The only reason it would choose not to organize is if it did not think it was worth the cost. More than 400 pledged delegates have been allocated through caucuses. So, it wasn't worth it because it was insignificant. Then why didn't her campaign organize? I believe it is because it never thought Obama would mount this kind of challenge. It never thought it would have to scrap for every spare delegate. Instead, it thought the race would be over before Super Tuesday.

In other words, the Clinton campaign did not see Obama coming. It underestimated him.

Of course, much of the Washington press corps didn't see him coming, either. But that's not terribly surprising. Washington is their beat, and many of them don't have a great read on how politics outside the Beltway works. But politicians are different, or at least they should be. They should be in touch with life outside the Beltway, and they should know better than journalists. The Clinton campaign should not have underestimated Obama. There were warning signs that it should have picked up on.

First and foremost, Obama raised a gazillion dollars last year, none of which came from PACs. This was an early warning of many things. First, his campaign operation was going to be awesome. It could basically match Clinton dollar-for-dollar without the benefit of a former President. If it could fundraise that well, the Clinton people should have expected it would campaign that well, too. Second, this was an early indication that Obama was resonating with people out there. Political donors are a miniscule subset of the electorate, but in terms of demographic and socio-economic characteristics they have a lot in common with a broader set of people - namely, upscale voters who can figure prominently in primaries. Unsurprisingly, Obama has been winning upscale voters coast-to-coast.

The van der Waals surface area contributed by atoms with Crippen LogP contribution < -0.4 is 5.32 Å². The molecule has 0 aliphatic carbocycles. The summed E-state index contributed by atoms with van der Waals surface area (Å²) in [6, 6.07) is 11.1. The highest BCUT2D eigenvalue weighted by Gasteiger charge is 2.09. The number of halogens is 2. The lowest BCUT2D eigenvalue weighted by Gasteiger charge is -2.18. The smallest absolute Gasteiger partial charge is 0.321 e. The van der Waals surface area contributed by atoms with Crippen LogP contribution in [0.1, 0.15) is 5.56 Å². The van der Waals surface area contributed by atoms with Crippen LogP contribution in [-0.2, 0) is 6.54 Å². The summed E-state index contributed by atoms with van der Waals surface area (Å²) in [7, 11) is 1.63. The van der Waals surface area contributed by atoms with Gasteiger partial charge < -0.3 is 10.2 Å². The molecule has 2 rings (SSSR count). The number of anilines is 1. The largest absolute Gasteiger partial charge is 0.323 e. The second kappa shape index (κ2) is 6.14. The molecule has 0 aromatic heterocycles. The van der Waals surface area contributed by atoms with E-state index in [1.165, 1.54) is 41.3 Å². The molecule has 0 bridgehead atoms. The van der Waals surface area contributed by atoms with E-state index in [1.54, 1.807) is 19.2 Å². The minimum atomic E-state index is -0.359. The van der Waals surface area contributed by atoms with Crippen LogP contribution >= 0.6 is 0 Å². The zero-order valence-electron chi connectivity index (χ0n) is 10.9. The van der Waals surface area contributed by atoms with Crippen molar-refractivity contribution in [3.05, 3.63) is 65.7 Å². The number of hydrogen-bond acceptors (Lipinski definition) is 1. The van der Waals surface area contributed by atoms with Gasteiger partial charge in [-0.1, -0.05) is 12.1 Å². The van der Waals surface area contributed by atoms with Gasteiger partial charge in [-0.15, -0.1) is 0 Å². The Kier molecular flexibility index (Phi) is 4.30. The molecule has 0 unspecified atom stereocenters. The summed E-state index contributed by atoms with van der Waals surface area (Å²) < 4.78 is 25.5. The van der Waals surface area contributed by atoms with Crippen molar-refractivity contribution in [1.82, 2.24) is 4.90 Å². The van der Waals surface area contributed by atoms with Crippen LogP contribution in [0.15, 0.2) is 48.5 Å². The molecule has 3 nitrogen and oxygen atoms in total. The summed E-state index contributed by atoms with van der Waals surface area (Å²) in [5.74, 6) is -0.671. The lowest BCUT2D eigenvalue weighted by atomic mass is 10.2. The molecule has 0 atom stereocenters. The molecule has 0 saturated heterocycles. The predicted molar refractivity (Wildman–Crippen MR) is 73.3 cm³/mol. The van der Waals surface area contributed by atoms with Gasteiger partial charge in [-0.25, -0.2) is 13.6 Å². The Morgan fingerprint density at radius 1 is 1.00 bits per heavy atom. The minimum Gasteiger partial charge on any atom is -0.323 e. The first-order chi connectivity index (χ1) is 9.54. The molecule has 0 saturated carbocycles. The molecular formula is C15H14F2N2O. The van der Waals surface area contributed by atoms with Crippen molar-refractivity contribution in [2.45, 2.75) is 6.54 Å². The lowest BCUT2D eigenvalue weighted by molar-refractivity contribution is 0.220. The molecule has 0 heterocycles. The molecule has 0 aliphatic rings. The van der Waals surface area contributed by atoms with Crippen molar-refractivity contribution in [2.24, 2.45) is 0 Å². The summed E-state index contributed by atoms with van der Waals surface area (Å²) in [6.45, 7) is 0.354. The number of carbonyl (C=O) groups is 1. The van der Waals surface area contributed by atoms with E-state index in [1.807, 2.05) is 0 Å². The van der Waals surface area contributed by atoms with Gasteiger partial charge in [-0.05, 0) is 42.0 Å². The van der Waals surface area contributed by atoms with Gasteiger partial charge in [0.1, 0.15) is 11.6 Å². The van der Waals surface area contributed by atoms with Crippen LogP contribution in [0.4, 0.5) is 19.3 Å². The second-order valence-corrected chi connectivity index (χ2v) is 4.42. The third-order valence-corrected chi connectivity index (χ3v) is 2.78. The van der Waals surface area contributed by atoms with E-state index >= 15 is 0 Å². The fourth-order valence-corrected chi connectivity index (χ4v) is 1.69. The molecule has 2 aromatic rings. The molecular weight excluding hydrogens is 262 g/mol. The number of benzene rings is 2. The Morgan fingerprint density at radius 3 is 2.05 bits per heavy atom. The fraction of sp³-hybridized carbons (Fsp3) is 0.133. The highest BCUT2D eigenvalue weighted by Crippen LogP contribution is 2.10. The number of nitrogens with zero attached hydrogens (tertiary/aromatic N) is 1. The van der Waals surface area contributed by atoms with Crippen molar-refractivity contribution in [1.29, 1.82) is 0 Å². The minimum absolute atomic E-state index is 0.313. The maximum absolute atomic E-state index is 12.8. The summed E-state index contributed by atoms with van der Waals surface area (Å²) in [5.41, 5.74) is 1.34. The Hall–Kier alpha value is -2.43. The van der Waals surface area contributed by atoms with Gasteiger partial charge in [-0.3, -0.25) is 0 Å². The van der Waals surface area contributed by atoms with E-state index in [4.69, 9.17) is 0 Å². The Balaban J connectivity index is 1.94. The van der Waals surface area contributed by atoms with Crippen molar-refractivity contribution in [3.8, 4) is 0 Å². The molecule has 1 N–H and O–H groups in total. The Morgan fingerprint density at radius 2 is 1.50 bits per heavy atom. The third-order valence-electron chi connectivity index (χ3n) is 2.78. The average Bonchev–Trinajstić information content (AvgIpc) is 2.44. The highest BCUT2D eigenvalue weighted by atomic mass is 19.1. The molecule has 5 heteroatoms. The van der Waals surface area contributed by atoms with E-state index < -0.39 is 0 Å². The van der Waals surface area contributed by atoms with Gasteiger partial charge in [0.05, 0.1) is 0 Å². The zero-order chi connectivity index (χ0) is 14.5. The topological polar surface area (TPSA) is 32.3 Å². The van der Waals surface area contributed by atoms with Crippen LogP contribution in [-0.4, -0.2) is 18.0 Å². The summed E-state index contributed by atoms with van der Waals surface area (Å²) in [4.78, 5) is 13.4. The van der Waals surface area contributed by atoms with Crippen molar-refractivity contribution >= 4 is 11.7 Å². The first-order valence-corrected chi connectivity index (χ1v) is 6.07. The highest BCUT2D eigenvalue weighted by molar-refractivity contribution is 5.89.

The media wrongly turned the race for money into a proxy for the race for votes. But the Clinton people should have known better. They should have said, "Holy crap! This guy raised a gazillion dollars! We better get things locked down!" I don't think the Clinton people ever said that. They certainly never got things locked down.

Her campaign also overestimated its own position. Once again, the media did this, too. Journalists looked at the summer and fall polls and bought into the inevitability argument. Again, this is par for the course - many journalists do not know the difference between good polling data and bad. Candidates should know the difference. The Clinton campaign should have known. It should have suspected that those eye-popping leads were merely a consequence of her superior name recognition, which would not hold after Obama unloaded his gazillion dollars. I don't think it suspected this. I don't know how else to explain Penn's snide memos touting Hillary's inevitability.